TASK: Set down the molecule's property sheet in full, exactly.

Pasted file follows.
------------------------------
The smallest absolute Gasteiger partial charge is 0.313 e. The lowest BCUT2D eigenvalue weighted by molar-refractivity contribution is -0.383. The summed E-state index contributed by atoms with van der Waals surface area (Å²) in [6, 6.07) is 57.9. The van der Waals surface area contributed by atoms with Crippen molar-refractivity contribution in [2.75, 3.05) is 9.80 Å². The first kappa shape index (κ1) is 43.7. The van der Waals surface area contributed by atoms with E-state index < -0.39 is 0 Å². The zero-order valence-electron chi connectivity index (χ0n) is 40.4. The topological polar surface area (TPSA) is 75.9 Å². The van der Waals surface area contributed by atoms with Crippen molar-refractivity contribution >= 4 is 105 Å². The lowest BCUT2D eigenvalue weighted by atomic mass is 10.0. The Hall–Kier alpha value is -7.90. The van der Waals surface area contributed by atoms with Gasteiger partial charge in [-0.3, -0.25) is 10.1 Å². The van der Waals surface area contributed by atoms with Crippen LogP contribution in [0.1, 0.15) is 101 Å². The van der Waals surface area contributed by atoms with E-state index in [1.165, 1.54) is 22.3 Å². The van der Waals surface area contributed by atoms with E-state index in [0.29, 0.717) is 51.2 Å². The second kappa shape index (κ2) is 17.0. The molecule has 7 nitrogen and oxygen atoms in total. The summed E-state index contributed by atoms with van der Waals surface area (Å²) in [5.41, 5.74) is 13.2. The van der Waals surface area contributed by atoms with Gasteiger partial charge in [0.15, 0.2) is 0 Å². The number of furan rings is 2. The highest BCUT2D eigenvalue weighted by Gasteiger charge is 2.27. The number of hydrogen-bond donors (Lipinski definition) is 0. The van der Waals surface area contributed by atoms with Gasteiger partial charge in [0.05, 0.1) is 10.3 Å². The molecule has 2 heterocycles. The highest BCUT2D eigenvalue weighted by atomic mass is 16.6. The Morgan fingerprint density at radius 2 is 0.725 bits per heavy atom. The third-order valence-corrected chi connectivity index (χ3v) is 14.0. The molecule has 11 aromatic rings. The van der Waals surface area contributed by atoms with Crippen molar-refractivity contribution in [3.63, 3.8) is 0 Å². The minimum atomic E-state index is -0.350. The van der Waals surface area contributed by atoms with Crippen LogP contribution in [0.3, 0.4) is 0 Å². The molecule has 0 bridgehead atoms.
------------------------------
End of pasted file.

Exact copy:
The smallest absolute Gasteiger partial charge is 0.313 e. The lowest BCUT2D eigenvalue weighted by molar-refractivity contribution is -0.383. The summed E-state index contributed by atoms with van der Waals surface area (Å²) in [6, 6.07) is 57.9. The van der Waals surface area contributed by atoms with Crippen molar-refractivity contribution in [2.75, 3.05) is 9.80 Å². The first kappa shape index (κ1) is 43.7. The van der Waals surface area contributed by atoms with E-state index < -0.39 is 0 Å². The zero-order valence-electron chi connectivity index (χ0n) is 40.4. The topological polar surface area (TPSA) is 75.9 Å². The van der Waals surface area contributed by atoms with Crippen molar-refractivity contribution >= 4 is 105 Å². The lowest BCUT2D eigenvalue weighted by atomic mass is 10.0. The Hall–Kier alpha value is -7.90. The van der Waals surface area contributed by atoms with Gasteiger partial charge in [-0.3, -0.25) is 10.1 Å². The van der Waals surface area contributed by atoms with Crippen LogP contribution in [0.1, 0.15) is 101 Å². The van der Waals surface area contributed by atoms with E-state index in [1.165, 1.54) is 22.3 Å². The van der Waals surface area contributed by atoms with E-state index in [0.29, 0.717) is 51.2 Å². The second kappa shape index (κ2) is 17.0. The molecule has 7 nitrogen and oxygen atoms in total. The summed E-state index contributed by atoms with van der Waals surface area (Å²) in [5.41, 5.74) is 13.2. The van der Waals surface area contributed by atoms with Gasteiger partial charge in [0.15, 0.2) is 0 Å². The number of furan rings is 2. The highest BCUT2D eigenvalue weighted by Gasteiger charge is 2.27. The number of hydrogen-bond donors (Lipinski definition) is 0. The van der Waals surface area contributed by atoms with Gasteiger partial charge in [0.05, 0.1) is 10.3 Å². The molecule has 2 heterocycles. The highest BCUT2D eigenvalue weighted by atomic mass is 16.6. The Morgan fingerprint density at radius 2 is 0.725 bits per heavy atom. The third-order valence-corrected chi connectivity index (χ3v) is 14.0. The molecule has 11 aromatic rings. The van der Waals surface area contributed by atoms with Crippen molar-refractivity contribution in [3.63, 3.8) is 0 Å². The minimum atomic E-state index is -0.350. The van der Waals surface area contributed by atoms with Crippen LogP contribution in [0.3, 0.4) is 0 Å². The molecule has 0 bridgehead atoms.